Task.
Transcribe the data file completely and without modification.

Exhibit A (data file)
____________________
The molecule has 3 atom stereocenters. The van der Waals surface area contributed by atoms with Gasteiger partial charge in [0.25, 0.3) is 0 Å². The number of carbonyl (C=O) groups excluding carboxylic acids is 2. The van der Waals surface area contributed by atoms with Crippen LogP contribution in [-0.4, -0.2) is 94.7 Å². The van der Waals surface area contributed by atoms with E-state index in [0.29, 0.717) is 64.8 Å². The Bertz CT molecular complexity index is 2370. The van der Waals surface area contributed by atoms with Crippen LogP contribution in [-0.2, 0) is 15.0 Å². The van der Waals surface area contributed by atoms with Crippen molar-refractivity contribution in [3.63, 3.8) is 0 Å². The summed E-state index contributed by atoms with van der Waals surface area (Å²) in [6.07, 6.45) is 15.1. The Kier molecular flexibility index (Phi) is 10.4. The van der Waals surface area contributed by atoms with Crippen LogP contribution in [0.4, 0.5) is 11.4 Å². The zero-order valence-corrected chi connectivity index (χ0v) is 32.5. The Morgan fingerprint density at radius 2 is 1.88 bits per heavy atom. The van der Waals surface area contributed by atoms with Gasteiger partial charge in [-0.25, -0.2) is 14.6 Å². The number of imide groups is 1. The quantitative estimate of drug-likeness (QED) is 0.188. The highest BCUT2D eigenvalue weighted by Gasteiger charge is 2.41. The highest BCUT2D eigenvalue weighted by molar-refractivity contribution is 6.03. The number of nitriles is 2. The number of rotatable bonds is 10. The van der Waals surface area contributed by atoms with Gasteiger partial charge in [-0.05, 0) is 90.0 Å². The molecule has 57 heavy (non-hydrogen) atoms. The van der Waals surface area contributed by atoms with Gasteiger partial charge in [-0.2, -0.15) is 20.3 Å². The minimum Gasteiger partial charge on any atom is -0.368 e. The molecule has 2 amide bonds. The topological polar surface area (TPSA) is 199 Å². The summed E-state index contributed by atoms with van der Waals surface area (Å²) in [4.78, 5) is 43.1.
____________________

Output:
The molecule has 3 atom stereocenters. The van der Waals surface area contributed by atoms with Gasteiger partial charge in [0.25, 0.3) is 0 Å². The number of carbonyl (C=O) groups excluding carboxylic acids is 2. The van der Waals surface area contributed by atoms with Crippen LogP contribution in [-0.4, -0.2) is 94.7 Å². The van der Waals surface area contributed by atoms with E-state index in [0.29, 0.717) is 64.8 Å². The Bertz CT molecular complexity index is 2370. The van der Waals surface area contributed by atoms with Crippen LogP contribution in [-0.2, 0) is 15.0 Å². The van der Waals surface area contributed by atoms with Crippen molar-refractivity contribution in [3.63, 3.8) is 0 Å². The summed E-state index contributed by atoms with van der Waals surface area (Å²) in [6.07, 6.45) is 15.1. The Kier molecular flexibility index (Phi) is 10.4. The van der Waals surface area contributed by atoms with Crippen LogP contribution in [0.4, 0.5) is 11.4 Å². The zero-order valence-corrected chi connectivity index (χ0v) is 32.5. The Morgan fingerprint density at radius 2 is 1.88 bits per heavy atom. The van der Waals surface area contributed by atoms with Gasteiger partial charge in [-0.25, -0.2) is 14.6 Å². The number of imide groups is 1. The quantitative estimate of drug-likeness (QED) is 0.188. The highest BCUT2D eigenvalue weighted by Gasteiger charge is 2.41. The highest BCUT2D eigenvalue weighted by molar-refractivity contribution is 6.03. The number of nitriles is 2. The number of rotatable bonds is 10. The van der Waals surface area contributed by atoms with Gasteiger partial charge in [-0.05, 0) is 90.0 Å². The molecule has 57 heavy (non-hydrogen) atoms. The van der Waals surface area contributed by atoms with Gasteiger partial charge in [-0.2, -0.15) is 20.3 Å². The minimum Gasteiger partial charge on any atom is -0.368 e. The molecule has 2 amide bonds. The topological polar surface area (TPSA) is 199 Å². The summed E-state index contributed by atoms with van der Waals surface area (Å²) in [4.78, 5) is 43.1.